Lyonia lucida

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Lyonia lucida
Lyon luci.jpg
Photo by John R. Gwaltney, Southeastern
Scientific classification
Kingdom: Plantae
Division: Magnoliophyta - Flowering plants
Class: Magnoliopsida – Dicotyledons
Order: Ericales
Family: Ericaceae
Genus: Lyonia
Species: L. lucida
Binomial name
Lyonia lucida
(Lam.) K. Koch
Lyon luci dist.jpg
Natural range of Lyonia lucida from USDA NRCS Plants Database.

Common names: fetterbush lyonia; shining fetterbush[1]

Taxonomic notes

Synonyms: Desmothamnus lucidus (Lamarck) Small; Neopieris nitida (Bartram ex Marshall) Britton[1]

Varieties: none[1]


A description of Lyonia lucida is provided in The Flora of North America. It is distinguishable by glossy, coriaceous leaves with a prominent vein along the margins.[1]


L. lucida ranges from southeast Virginia to southern Florida, then west to east-central Louisiana. This species is also found in western Cuba.[1]



L. lucida has been found in wet depressions of slash pine ridges, slash pine valleys, dunes, scrub oak areas, open pine woods, cypress swamps, pine flatwoods, thickets, streambanks, shrub bogs, titi swamps, and marshes.[2] It is also found in disturbed areas including cut over pinelands, abandoned dumps, roadsides, and trails.[2] Associated species: Myrica cerifera, Ilex vomitoria, Leucothoe axillaris, Itea virginica, Ilex myrtifolia, I. coriacea, Cliftonia monophylla, Persea palustris, Lyonia lucida, Aronia arbutifolia, Cyrilla racemiflora, Smilax laurifolia, and Quercus spp..[2]

L. lucida increased its presence in response to soil disturbance by heavy silviculture in North Carolina. It has shown regrowth in reestablished longleaf pinelands that were disturbed by this practice.[3] It had mixed responses to soil disturbance by clearcutting and roller chopping in north Florida. The plant's foliar cover was dependent on time since disturbance in pinewood habitats with these disturbances.[4] It also decreased cover and stems per acre in response to chopping in south Florida saw palmetto-pineland communities. It has shown resistance to regrowth in reestablished pinelands that were disturbed by chopping.[5]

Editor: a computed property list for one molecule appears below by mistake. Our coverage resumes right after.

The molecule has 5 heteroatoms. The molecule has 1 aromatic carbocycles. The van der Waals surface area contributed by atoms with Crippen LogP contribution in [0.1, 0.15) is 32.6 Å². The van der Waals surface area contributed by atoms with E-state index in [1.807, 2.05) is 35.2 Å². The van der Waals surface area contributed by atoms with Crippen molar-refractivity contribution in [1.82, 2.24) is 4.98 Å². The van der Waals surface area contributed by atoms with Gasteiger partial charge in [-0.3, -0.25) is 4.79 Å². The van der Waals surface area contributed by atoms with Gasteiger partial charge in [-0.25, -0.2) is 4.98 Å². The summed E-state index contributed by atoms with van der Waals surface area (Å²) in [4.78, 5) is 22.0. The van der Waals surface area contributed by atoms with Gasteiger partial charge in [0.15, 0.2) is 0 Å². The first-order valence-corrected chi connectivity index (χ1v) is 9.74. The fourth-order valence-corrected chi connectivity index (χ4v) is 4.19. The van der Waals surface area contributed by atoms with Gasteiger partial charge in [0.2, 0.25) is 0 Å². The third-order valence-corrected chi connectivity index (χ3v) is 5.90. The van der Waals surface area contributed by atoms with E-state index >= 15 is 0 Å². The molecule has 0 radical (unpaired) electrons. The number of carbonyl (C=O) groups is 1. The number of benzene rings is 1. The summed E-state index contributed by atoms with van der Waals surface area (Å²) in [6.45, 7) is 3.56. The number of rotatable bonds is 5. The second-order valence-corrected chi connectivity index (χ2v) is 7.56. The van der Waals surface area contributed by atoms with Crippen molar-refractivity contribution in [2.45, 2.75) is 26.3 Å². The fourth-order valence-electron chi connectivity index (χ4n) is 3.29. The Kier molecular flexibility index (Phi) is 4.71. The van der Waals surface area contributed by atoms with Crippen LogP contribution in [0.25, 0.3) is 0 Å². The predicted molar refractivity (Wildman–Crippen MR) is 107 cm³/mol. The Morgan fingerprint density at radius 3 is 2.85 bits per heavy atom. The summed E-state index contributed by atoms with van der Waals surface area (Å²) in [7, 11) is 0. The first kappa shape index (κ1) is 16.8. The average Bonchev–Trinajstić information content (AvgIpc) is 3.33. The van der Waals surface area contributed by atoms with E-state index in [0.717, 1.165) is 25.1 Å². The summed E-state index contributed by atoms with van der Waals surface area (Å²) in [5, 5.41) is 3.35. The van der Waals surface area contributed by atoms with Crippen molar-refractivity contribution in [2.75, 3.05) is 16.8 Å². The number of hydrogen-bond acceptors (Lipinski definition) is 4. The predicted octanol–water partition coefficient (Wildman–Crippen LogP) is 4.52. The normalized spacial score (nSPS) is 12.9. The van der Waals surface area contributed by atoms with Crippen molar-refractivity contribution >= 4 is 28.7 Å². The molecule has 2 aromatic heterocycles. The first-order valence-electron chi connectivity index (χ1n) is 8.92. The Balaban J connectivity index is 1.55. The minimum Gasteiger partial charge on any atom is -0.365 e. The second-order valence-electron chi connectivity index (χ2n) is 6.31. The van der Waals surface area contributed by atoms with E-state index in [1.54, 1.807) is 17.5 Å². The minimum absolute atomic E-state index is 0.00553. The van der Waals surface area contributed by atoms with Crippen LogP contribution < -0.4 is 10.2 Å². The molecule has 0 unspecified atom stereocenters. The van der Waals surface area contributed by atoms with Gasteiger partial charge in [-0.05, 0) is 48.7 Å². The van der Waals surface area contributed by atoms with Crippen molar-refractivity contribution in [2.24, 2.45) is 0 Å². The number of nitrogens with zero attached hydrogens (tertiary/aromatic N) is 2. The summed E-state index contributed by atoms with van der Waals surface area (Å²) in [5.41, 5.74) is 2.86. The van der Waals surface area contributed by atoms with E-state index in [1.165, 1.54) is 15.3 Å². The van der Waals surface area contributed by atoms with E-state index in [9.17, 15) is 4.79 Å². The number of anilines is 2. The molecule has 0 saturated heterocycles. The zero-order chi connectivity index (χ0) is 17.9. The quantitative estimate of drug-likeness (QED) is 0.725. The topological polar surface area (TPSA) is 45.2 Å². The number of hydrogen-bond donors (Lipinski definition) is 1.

Lyonia lucida is frequent and abundant in the Central Florida Flatwoods/Prairies and North Florida Wet Flatlands community types as described in Carr et al. (2010).[6] The habitats that it frequents include pocosins, wet woodlands, blackwater swamp forests, other acidic wetlands, especially if peaty.[1]


L. lucida flowers from February to early June and fruits from September through October.[1]


Lyonia lucida has been observed at the Archbold Biological Station to host bees such as Bombus impatiens (family Apidae) and sweat bees such as Lasioglossum placidensis (family Halictidae).[7] Additionally, L. lucida has been observed to host true bugs such as Kleidocerys resedae (family Lygaeidae) and treehoppers such as Spissistilus festinus (family Membracidae).[8]

Conservation, cultivation, and restoration

Cultural use

Photo Gallery

References and notes

  1. 1.0 1.1 1.2 1.3 1.4 1.5 1.6 Weakley, A.S. 2020. Flora of the Southeastern United States. Edition of 20 October 2020. University of North Carolina at Chapel Hill, Chapel Hill, North Carolina.
  2. 2.0 2.1 2.2 Florida State University Herbarium Database. URL: Last accessed: June 2021. Collectors: Luis Almodovar, Loran C. Anderson, Tom Barnes, Andre F. Clewell, Suellen Folensbee, Robert K. Godfrey, Bruce Hansen, JoAnn Hansen, Robert L. Lazor, Sidney McDaniel, and L. B. Trott. States and counties: Florida: Franklin, Gadsden, Leon, Liberty, Martin, Okaloosa, Wakulla, and Walton.
  3. Cohen, S., R. Braham, and F. Sanchez. (2004). Seed Bank Viability in Disturbed Longleaf Pine Sites. Restoration Ecology 12(4):503-515.
  4. Lewis, C.E., G.W. Tanner, and W.S. Terry. (1988). Plant responses to pine management and deferred-rotation grazing in north Florida. Journal of Range Management 41(6):460-465.
  5. Moore, W.H. (1974). Effects of Chopping Saw-Palmetto-Pineland Threeawn Range in South Florida. Journal of Range Management 27(2):101-104.
  6. Carr, S.C., K.M. Robertson, and R.K. Peet. 2010. A vegetation classification of fire-dependent pinelands of Florida. Castanea 75:153-189.
  7. Deyrup, M.A. and N.D. 2015. Database of observations of Hymenoptera visitations to flowers of plants on Archbold Biological Station, Florida, USA.
  8. [1]